LOS ANGELES — The Los Angeles Clippers hadn’t even digested the final loss of their tumultuous season before they had to consider the growing possibility that owner Donald Sterling won’t leave the club quietly.
After a month of playoff pressure and incredible off-court drama, a 104-98 loss to Oklahoma City on Thursday night ended the Clippers’ best season in franchise history. Their summer could match the tumult of the last few weeks, given Sterling’s apparent determination to fight his lifetime NBA ban for racist remarks.
“I don’t think that’s an ideal situation for us to start next season with that still going on,” All-Star forward Blake Griffin said Friday.
If Sterling and his long-estranged wife, Shelly, manage to postpone their ouster with legal maneuvers, several Clippers aren’t sure whether they would play for the team in the fall. They hope they don’t have to find out.
“Personally, I think the longer it lasts, the worse it’s going to be,” Griffin said. “I think something should happen, and I think it should happen quickly. I think guys need to make decisions. I don’t think anybody wants this to drag out — except for, you know, one or two people. I think it just needs to be swift. We can make our decision, they can make their decision, and make a change.”
A few weeks after the players dumped their warm-up jerseys at center court in Oakland in a gesture of solidarity against Sterling, the Clippers are clearly hoping they won’t have to return in the fall with the saga still hanging over the franchise.
“I don’t anticipate that being how it’s going to be,” Griffin said. “And if it still is, I’ll make a decision then, but it’s not something that’s ideal.”
Guard J.J. Redick predicts the process of removing Sterling will be lengthy, saying the Clippers realize “things will be in flux for a while.”
“I can’t imagine a scenario where we start the season next year and he’s the owner and all is kosher,” Redick added. “He may be the owner when we start the season next year still, but I would imagine that there would be some legal proceedings ongoing if that’s the scenario.”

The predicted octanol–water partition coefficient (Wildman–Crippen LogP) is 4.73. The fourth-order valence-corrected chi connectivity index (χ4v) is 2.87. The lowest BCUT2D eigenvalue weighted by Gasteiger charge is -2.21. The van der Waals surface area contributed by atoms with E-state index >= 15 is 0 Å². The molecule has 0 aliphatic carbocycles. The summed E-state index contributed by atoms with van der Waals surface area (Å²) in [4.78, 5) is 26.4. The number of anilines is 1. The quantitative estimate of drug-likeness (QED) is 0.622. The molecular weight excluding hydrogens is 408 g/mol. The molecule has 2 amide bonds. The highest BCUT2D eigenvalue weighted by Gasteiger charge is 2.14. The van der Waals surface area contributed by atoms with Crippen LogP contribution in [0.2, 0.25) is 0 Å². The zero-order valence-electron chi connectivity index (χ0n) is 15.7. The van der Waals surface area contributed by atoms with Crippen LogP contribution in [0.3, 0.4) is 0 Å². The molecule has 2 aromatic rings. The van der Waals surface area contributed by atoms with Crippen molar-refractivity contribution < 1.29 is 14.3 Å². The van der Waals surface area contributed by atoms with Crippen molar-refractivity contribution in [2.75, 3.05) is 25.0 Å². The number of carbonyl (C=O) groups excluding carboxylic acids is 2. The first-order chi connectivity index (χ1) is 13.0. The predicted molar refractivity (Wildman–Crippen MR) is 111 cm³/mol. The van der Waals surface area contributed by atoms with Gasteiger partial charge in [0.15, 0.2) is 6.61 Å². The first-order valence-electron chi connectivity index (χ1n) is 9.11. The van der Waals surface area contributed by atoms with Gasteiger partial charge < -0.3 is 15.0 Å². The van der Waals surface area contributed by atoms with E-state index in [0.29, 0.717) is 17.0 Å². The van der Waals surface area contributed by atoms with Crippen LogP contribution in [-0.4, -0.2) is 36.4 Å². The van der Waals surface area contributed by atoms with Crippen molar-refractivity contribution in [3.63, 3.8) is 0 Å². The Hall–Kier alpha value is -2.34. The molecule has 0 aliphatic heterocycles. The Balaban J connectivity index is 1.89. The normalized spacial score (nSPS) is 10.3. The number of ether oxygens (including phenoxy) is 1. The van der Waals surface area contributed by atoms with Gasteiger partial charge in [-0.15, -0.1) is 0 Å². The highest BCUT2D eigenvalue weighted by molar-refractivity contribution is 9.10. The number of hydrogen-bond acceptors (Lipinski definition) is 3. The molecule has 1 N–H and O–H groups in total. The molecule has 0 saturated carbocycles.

Coach Doc Rivers didn’t speak to the media on Friday, but the franchise’s shepherd through the last few weeks made it clear Thursday night that he plans to return to the Clippers.
“I told them we’re going to have our day,” Rivers said. “This is not the end. This is the beginning for us. … Like I’ve said before, I’m under contract. I have no plans of going anywhere, as far as I know.”
Although Griffin, Chris Paul and their teammates were devastated by their final losses to the Thunder, Los Angeles will have plenty to savor. Although the Clippers had legitimate dreams of NBA title contention after acquiring Rivers from Boston last June, they’ll have to settle for another division title and another learning experience on their path to a championship.
“We definitely have to go through this,” Griffin said. “Winning — nobody has the formula. The more I lose, every time I lose, every time we lose as a team, it’s like I figure out how not to do it. I don’t want to keep this up, but it is a necessary adversity that you have to go through as a player to get to where you want. I’ve heard guys say that makes it that much sweeter when you do win.”
The Clippers’ 57-25 record was the best in franchise history, and their 113 wins over the last two years dwarf any other two-year stretch for a long-struggling franchise. Los Angeles won the Pacific Division for the second straight year and the second time in franchise history.
Their first-round series against Golden State would have been taxing even without the distraction of Sterling, but Los Angeles hung on in the fourth quarter of Game 7 at home to finish off the Warriors.
Paul and Griffin got the Clippers to the brink of a breakthrough win in Game 5 in Oklahoma City, leading by 13 points with less than four minutes to play — but Paul’s turnovers and fouls in the final seconds allowed the Thunder to grab an astonishing comeback victory. Los Angeles again failed to execute late in Game 6, leading to their ouster and a disappointed crowd at Staples Center.
The Clippers earned just their third playoff series victory since Sterling bought the franchise 33 years ago, but couldn’t advance to the conference finals for the first time in club history.
“You wait your whole life to play with a group of guys like that, and you hope that’s the group you end up winning with,” Redick said. “When it doesn’t happen, it’s devastating.”